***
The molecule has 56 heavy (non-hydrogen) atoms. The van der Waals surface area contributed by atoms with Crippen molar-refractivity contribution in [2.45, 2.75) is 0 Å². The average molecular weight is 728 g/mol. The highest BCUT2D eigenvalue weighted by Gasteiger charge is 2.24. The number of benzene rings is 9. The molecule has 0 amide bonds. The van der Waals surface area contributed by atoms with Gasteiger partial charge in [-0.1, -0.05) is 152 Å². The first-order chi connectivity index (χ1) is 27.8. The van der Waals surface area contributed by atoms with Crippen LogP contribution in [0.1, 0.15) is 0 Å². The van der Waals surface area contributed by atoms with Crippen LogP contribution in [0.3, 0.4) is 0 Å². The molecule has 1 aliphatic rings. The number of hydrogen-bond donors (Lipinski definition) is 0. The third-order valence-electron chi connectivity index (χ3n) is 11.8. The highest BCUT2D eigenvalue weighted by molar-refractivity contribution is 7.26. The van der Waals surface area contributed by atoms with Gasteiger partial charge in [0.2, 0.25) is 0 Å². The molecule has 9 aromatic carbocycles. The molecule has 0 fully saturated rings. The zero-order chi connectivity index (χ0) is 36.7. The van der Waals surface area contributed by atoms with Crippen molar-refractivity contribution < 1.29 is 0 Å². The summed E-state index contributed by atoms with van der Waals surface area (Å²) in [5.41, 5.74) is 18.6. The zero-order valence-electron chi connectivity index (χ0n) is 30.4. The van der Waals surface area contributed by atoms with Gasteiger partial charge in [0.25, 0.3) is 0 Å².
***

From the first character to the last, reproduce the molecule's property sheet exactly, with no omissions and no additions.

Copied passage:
The molecule has 56 heavy (non-hydrogen) atoms. The van der Waals surface area contributed by atoms with Crippen molar-refractivity contribution in [2.45, 2.75) is 0 Å². The average molecular weight is 728 g/mol. The highest BCUT2D eigenvalue weighted by Gasteiger charge is 2.24. The number of benzene rings is 9. The molecule has 0 amide bonds. The van der Waals surface area contributed by atoms with Gasteiger partial charge in [-0.1, -0.05) is 152 Å². The first-order chi connectivity index (χ1) is 27.8. The van der Waals surface area contributed by atoms with Crippen LogP contribution in [0.1, 0.15) is 0 Å². The van der Waals surface area contributed by atoms with Crippen LogP contribution in [0.3, 0.4) is 0 Å². The molecule has 1 aliphatic rings. The number of hydrogen-bond donors (Lipinski definition) is 0. The third-order valence-electron chi connectivity index (χ3n) is 11.8. The highest BCUT2D eigenvalue weighted by molar-refractivity contribution is 7.26. The van der Waals surface area contributed by atoms with Gasteiger partial charge in [0.2, 0.25) is 0 Å². The molecule has 9 aromatic carbocycles. The molecule has 0 fully saturated rings. The zero-order chi connectivity index (χ0) is 36.7. The van der Waals surface area contributed by atoms with Crippen molar-refractivity contribution < 1.29 is 0 Å². The summed E-state index contributed by atoms with van der Waals surface area (Å²) in [5.41, 5.74) is 18.6. The zero-order valence-electron chi connectivity index (χ0n) is 30.4. The van der Waals surface area contributed by atoms with Gasteiger partial charge in [0.25, 0.3) is 0 Å².